How are bladder enterovesical fistula repaired?

Updated: Dec 24, 2020
  • Author: Joseph Basler, MD, PhD; Chief Editor: Bradley Fields Schwartz, DO, FACS  more...
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Surgical management of the bladder varies. The technique of bladder repair (ie, excision versus oversewing) is not critical, and small defects do not require any particular repair. As long as adequate bladder drainage is provided, variations in bladder management are unlikely to affect the patient outcome. When available, omentum should be applied to the serosal surface . This may be particularly beneficial in the setting of acute traumatic injury to both the bladder and rectum, to aid in healing and may prevent future fistula formation. [27] To date, no studies have demonstrated that the choice of absorbable suture, the number of layers of closure, or the type of postoperative bladder drainage significantly affects outcomes.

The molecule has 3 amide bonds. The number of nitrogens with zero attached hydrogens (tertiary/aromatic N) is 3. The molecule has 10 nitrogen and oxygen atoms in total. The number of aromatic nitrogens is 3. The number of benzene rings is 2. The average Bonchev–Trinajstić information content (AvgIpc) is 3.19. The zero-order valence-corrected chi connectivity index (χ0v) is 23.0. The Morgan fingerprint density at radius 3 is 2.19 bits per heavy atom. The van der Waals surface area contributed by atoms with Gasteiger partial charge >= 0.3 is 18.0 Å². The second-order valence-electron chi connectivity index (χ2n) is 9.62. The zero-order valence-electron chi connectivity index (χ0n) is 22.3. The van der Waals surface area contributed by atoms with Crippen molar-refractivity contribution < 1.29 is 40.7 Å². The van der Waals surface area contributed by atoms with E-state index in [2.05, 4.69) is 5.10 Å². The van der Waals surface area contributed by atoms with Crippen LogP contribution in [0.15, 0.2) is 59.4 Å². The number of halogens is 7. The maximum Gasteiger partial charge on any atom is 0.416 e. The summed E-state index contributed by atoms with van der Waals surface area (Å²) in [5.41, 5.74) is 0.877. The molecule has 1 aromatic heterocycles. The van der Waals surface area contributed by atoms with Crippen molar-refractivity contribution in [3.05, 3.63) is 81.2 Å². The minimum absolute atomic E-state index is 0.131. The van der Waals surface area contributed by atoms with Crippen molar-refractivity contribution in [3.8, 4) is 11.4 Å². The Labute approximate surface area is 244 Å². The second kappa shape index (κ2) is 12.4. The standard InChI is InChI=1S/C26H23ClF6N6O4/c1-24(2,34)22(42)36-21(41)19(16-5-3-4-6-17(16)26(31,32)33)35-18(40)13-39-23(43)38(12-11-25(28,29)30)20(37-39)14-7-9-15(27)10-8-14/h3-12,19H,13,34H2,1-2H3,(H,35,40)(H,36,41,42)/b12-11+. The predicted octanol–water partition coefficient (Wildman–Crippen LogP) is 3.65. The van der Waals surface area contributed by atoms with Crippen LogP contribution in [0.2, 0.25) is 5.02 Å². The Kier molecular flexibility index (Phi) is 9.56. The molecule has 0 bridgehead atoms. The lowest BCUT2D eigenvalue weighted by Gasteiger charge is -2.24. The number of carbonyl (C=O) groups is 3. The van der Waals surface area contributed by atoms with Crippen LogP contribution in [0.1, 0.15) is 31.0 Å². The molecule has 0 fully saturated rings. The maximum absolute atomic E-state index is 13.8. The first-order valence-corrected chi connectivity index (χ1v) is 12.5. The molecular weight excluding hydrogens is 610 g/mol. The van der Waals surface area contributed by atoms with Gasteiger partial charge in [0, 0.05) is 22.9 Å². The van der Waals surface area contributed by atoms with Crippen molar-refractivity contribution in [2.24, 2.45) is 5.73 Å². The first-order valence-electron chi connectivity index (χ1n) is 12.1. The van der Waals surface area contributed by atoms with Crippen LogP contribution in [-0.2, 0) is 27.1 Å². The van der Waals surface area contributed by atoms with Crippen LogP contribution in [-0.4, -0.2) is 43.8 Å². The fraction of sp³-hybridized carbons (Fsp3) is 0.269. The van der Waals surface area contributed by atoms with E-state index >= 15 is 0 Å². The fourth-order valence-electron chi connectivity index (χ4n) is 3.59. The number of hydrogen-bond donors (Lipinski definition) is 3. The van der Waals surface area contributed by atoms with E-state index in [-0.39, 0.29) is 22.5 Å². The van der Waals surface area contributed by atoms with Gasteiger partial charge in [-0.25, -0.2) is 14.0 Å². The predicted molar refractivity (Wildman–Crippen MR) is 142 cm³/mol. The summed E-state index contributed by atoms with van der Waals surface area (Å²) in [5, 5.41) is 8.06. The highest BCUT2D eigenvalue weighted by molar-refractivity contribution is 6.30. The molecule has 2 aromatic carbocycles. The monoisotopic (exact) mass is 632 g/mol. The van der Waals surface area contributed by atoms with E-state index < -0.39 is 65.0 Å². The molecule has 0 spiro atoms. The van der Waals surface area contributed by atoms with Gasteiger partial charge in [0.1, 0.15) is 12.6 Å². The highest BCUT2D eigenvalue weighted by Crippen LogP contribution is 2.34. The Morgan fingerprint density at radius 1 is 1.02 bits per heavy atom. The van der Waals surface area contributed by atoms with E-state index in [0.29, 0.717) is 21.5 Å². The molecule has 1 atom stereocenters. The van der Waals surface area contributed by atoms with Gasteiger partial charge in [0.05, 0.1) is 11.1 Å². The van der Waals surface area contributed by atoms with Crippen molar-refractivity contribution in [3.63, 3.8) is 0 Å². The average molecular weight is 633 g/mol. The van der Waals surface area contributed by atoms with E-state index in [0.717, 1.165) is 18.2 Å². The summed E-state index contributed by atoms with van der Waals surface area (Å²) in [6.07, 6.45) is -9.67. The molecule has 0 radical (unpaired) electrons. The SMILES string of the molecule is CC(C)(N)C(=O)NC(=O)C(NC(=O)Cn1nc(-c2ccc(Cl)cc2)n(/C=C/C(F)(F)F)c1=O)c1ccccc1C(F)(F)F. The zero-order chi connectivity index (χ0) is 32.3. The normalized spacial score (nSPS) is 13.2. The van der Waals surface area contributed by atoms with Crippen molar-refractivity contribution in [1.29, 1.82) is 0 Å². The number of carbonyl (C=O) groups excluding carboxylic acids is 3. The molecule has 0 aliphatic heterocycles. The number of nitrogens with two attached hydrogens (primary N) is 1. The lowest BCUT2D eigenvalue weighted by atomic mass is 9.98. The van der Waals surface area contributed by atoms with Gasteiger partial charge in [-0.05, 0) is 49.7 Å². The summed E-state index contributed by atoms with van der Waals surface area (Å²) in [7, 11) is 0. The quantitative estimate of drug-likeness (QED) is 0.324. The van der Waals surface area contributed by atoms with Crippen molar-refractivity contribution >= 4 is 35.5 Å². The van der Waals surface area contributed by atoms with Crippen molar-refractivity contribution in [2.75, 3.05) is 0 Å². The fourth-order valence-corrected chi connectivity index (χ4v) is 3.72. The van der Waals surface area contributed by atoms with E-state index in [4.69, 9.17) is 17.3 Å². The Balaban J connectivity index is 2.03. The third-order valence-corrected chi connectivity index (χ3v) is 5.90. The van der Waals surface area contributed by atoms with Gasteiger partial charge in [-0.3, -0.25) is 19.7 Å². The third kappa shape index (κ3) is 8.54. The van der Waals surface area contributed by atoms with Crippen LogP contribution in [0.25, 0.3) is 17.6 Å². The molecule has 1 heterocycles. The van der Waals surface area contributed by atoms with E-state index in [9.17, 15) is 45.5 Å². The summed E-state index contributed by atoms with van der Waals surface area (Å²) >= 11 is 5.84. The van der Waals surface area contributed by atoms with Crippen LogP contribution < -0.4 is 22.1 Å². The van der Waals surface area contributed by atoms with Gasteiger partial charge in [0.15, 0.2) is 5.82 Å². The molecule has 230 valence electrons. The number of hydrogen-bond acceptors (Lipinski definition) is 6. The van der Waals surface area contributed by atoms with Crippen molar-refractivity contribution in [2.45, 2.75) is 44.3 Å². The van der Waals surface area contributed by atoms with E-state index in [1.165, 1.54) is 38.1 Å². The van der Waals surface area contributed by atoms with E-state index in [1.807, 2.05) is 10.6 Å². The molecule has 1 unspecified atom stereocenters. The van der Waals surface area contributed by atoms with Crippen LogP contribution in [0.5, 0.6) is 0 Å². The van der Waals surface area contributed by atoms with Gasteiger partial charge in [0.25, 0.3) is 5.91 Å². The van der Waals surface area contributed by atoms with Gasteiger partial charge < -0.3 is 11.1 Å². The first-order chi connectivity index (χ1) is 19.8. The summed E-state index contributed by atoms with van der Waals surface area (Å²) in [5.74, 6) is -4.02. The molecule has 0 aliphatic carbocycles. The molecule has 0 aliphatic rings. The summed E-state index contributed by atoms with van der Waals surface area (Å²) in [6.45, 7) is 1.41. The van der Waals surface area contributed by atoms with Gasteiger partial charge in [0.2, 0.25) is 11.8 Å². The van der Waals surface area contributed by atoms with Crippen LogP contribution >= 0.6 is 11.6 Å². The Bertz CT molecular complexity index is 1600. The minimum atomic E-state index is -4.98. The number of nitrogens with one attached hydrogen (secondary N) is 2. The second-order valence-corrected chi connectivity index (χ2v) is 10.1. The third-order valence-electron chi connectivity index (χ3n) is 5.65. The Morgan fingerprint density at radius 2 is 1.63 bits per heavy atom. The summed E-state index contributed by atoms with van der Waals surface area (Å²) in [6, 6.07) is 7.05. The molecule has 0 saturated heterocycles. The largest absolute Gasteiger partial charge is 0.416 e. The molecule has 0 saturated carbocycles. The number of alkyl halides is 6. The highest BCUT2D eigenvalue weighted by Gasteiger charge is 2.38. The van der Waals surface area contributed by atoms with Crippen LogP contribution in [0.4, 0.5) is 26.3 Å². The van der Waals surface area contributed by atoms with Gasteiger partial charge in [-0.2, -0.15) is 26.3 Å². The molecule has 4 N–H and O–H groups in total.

Dziki et al conducted a retrospective study of 59 patients with enterovesical fistula from benign causes who underwent an open surgical single- stage procedure with bowel anastomosis, without protective stoma. In 18 patients (31%) with urinary bladder leakage observed, the bladder wall defect was closed with a single No. 0 absorbable polyglactin 910 (Vicryl) suture. No bladder leakage occurred postoperatively in any of the 59 patients, suggesting that closure of the bladder defect is not necessary in cases where a leak is not demonstrated from the bladder intraoperatively. [70]

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